As art handling has professionalized over the last decade, some employers have made substantial improvements to their workplace health and safety conditions. But others have lagged behind. Running an art institution, no matter the size, is an expensive operation. Depending on the size and weight, the costs of transporting, insuring, and installing artworks can run into the high tens of thousands of dollars. Small galleries — born from closet-sized DIY spaces and retrofitted storefronts — are in an especially difficult position. They and the mid-sized galleries typically rent their spaces and don’t usually have the capital necessary to make substantial improvements to their storage capabilities.
But not every art hander is looking for a drastic improvement. Many preparators point to easier fixes, like on-the-job safety training and lessons on how to handle complex machinery like cherry pickers and forklifts. Many large institutions, art handlers reported, sometimes don’t even do that.
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A former art handler at the New Museum shared his story with Hyperallergic on the condition that his name stay anonymous.
He had left art handling behind, moving to Italy after six years in the industry to take a job as a gallery director. He had begun his career as an artist’s assistant before becoming a preparator in 2006, but now had a chance to curate and really get to know artists. But two years later, his tenure in Europe ended and he came back to New York, returning to the art handler hustle at an auction house before later joining the New Museum.
Like Gonzalez, he saw art handling as a way to financially support his other endeavors in the industry. But the New Museum was also a chance to work with a prestigious institution. He took the job and was happy there for two years, until the accident.
It was 2016, and the art handling crew was working at a rapid pace to install Pipilotti Rist: Pixel Forest, an exhibition that would break the museum’s attendance records. His manager requested that he help operate the forklift. The art handler was picking up the fork side of the machine when his manager, not seeing him, began operating the lift. It pinched his finger and pulled it back, transferring all the system’s weight onto the worker’s hand.
He yelled for help and his boss, realizing what had happened, immediately handed a colleague the company credit card so that he could be rushed to the hospital for urgent care. At the time, the worker didn’t have health insurance and work wasn’t offering any benefits; eventually, he did receive worker’s compensation from the museum, which also paid for his subsequent visits to the doctor. But unfortunately, part of his finger was torn off.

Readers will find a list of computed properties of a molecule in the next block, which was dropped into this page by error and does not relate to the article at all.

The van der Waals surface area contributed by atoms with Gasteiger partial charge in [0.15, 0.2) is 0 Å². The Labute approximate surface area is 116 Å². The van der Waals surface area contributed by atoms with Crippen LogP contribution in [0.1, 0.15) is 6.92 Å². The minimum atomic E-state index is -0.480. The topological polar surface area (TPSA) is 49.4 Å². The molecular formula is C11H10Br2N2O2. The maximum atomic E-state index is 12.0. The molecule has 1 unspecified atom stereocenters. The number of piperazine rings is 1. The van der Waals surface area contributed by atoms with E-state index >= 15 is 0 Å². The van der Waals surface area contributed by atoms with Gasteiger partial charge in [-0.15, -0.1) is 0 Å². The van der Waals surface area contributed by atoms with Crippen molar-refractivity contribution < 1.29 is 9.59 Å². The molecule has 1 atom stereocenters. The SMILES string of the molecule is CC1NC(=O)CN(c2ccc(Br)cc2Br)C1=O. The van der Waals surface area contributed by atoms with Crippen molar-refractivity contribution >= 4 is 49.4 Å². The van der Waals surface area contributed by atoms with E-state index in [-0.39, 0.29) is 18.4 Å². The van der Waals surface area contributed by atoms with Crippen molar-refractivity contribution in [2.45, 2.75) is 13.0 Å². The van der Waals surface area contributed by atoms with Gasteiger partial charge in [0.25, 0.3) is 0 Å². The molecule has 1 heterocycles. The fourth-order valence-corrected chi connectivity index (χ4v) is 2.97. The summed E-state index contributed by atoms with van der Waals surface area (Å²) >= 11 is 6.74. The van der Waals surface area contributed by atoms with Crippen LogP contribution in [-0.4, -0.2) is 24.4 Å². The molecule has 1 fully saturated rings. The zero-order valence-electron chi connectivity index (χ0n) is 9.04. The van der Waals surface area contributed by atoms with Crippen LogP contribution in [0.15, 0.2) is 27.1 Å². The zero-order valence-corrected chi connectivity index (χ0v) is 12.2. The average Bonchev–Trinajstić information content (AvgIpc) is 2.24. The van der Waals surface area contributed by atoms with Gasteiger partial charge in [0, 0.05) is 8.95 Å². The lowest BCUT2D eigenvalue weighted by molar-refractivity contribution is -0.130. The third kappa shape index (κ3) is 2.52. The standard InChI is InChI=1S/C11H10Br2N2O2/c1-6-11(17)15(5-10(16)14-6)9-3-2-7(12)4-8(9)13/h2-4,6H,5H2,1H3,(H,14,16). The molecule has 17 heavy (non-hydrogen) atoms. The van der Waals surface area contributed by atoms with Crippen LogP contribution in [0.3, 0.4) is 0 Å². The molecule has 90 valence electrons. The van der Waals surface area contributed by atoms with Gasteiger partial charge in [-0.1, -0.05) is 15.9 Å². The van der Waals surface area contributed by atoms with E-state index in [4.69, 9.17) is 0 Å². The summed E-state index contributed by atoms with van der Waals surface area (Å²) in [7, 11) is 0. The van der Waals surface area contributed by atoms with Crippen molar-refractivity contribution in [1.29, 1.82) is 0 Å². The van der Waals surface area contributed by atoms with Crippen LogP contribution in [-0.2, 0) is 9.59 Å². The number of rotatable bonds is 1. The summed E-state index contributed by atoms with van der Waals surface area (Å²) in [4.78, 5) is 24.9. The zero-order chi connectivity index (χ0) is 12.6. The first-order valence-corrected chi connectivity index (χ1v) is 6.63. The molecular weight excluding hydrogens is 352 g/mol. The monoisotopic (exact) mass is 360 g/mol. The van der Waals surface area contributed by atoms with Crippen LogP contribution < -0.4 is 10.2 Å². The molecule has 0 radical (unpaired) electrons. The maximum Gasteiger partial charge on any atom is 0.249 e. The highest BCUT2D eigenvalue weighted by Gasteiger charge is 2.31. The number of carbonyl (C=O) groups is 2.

“They were very careful not to say sorry,” the art handler recalled. “It seemed like they were more concerned with covering for themselves.”
Multiple art handlers at the New Museum corroborated his account. A spokesperson for the institution said that no such incident has occurred in the past three years and that it is “in compliance with OSHA rules and only permits full-time certified staff to operate heavy machinery.”
After the accident, the art handler exited the business and entered into the conservation field, where he is very happy.
Looking back at his job with the New Museum, he doesn’t blame his manager for the accident, but instead admonishes against the rapid pace upper management expected art handlers to do their job. If people were allowed to slow down, maybe he wouldn’t have been injured. And in retrospect, he found it strange that art handlers there were allowed to drive lifts without formal training. “There were some precautions, but we also could have done things more safely,” he admitted.
Regardless, he is happy to have exited the business.
“Art handling is a job that doesn’t particularly lead anywhere,” he said. “It takes a tax on your body, especially if the working environment is not amicable to sustainable labor. Sometimes getting the job done is prioritized over the safety of workers, but you can’t do the work without them. It would be nice to see the industry shift its values.”